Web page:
On Thursday, Ms. Ramirez gathered inside an office space near downtown Los Angeles with dozens of other hotel workers represented by Unite Here Local 11 to decorate poster boards and glue together fliers ahead of a planned strike. Earlier that day, The Westin Bonaventure Hotel & Suites announced that it had halted the walkout. a contract deal,

The union has requested that the hourly wage, which now ranges from $20 to $25 for housekeepers, be increased by $5 immediately, followed by a $3 increase in each subsequent year of the three-year contract. Hotel workers – and their employers – are well aware that the deal will set pay levels ahead of the 2026 World Cup and 2028 Olympics, when tourists will flood the region.

Ms. Ramirez, who earns $25 an hour, has lived for the past decade in a rent-controlled, one-bedroom apartment in Hollywood, where she pays $1,100 a month. The hot water often goes out and the floor in his unit is cracked and rotting, he said.

“The landlord wants me to leave so they can raise the rent,” she said. “They want to kick me out, but I can’t afford to go anywhere else, I have to leave town.”

The labor force is a function of voters in California, where Democrats have a nearly 2-to-1 edge over Republicans, supreme majority control of the state legislature, a lockout on state offices — and the debt of unions, whose members regularly strike. Gives door and money contributions to liberal candidates.

Next year, voters in California will consider an initiative that would raise the minimum wage to $18 an hour. In Los Angeles, City Council members are considering a plan that would increase the minimum wage for tourism workers to $25 an hour. Maria Elena Durazo, a Democratic state senator and former head of the Los Angeles County Federation of Labor, is introducing legislation that would make all health care workers a minimum wage of $25 an hour.

Thousands of unionized teachers, bus drivers, cafeteria workers and other employees in the Los Angeles Unified School District, the nation’s second-largest district, won a major pay raise this year after their high-profile walkout in March.

Smaller labor actions have also sprung up, including strippers organizing a North Hollywood club in May. amazon drivers are walking out In June at a warehouse in Palmdale, Calif. los angeles dodgers called off the strike By giving significant wage increases to ushers, grounds guards and other workers.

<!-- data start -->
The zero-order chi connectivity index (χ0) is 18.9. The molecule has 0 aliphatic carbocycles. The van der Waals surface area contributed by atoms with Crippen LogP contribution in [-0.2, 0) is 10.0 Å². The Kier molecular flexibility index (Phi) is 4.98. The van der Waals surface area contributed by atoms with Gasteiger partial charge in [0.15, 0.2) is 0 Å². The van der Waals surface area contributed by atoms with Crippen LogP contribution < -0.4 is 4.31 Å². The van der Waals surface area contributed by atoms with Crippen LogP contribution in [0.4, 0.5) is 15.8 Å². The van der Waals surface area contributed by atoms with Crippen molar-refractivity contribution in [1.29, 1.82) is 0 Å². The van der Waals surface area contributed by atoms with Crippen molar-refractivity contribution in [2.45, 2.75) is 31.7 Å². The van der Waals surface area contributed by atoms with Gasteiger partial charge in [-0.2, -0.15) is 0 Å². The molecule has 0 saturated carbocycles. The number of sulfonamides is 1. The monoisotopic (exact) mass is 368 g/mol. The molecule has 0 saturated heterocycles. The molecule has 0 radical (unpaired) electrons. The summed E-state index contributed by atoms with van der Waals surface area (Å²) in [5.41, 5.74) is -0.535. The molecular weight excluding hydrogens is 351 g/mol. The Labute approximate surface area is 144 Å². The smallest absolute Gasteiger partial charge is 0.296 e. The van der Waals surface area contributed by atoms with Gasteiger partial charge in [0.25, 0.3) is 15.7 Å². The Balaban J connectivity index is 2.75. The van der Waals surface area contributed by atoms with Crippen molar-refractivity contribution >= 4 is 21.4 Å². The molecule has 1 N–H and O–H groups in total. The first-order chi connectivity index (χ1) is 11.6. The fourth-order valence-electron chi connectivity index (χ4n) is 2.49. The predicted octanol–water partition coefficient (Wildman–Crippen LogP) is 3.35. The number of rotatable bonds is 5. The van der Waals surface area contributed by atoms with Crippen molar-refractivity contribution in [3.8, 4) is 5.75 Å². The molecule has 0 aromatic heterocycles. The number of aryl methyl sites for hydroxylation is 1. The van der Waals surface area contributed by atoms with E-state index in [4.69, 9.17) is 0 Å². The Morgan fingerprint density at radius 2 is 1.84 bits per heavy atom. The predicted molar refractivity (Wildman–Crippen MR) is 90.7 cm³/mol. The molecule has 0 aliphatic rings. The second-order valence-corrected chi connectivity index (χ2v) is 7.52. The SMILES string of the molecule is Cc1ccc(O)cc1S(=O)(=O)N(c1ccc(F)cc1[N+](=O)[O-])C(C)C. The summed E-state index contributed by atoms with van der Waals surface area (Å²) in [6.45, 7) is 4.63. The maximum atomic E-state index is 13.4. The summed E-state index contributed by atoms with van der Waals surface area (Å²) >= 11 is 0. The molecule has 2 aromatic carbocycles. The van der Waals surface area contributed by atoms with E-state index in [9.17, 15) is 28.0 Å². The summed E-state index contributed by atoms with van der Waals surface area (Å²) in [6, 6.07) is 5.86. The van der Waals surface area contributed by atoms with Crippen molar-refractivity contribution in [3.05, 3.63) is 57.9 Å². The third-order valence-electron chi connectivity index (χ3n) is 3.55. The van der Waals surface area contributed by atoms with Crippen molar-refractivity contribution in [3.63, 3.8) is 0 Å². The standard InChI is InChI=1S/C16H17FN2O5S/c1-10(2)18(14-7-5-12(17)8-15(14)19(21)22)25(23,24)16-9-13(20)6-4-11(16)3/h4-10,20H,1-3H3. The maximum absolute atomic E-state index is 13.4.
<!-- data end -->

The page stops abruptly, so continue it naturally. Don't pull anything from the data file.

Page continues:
Nationwide, union membership as a percentage of the labor force fell to a record low of 10.1 percent for employed wage and salary workers. However, in California, such membership increased to 2,000 last year. 16.1 percent of wage and salary workerscompared to 15.9 percent in 2021.

“It’s a tug-of-war between inflation and wages,” said Sung Won Sohn, professor of finance and economics at Loyola Marymount University in Los Angeles. “Inflation is winning and workers are trying to catch inflation that has persisted.”

Nancy Hoffman Vanyke, chief executive of the Greater San Fernando Valley Chamber of Commerce, which represents about 400 businesses ranging from one-person operations to Hollywood studios, said workers should be able to afford to live in Los Angeles. But he said forcing employers to pay more is a Band-Aid for a much deeper problem in California.

“It’s the business that always has to bear the brunt of fixing these issues when we don’t look at what caused them,” he said. “What is causing the high cost of living in our state? What is the reason for the high cost of housing?

Workers nationally are trying to profit from the job market, which remains tight, as employers prepare for a possible recession. Rail workers were on the verge of going on strike last year, while workers at manufacturing companies such as John Deere and Kellogg went on strike until late 2021.

In California, the activism has been spearheaded by white-collar workers whose jobs are threatened by the rise of artificial intelligence and the gig economy.

“It’s remarkable the extent to which they’re getting support from other unions,” said Nelson Lichtenstein, director of the Center for the Study of Work, Labor and Democracy at the University of California, Santa Barbara. “There’s a newfound sense of commonality between the retail clerk who’s asked to come in every other day from 3 to 7 and the screenwriter who’s suddenly offered to write seven episodes and then, goodbye.”

Source link

Leave a Comment

Your email address will not be published. Required fields are marked *

16 + = 17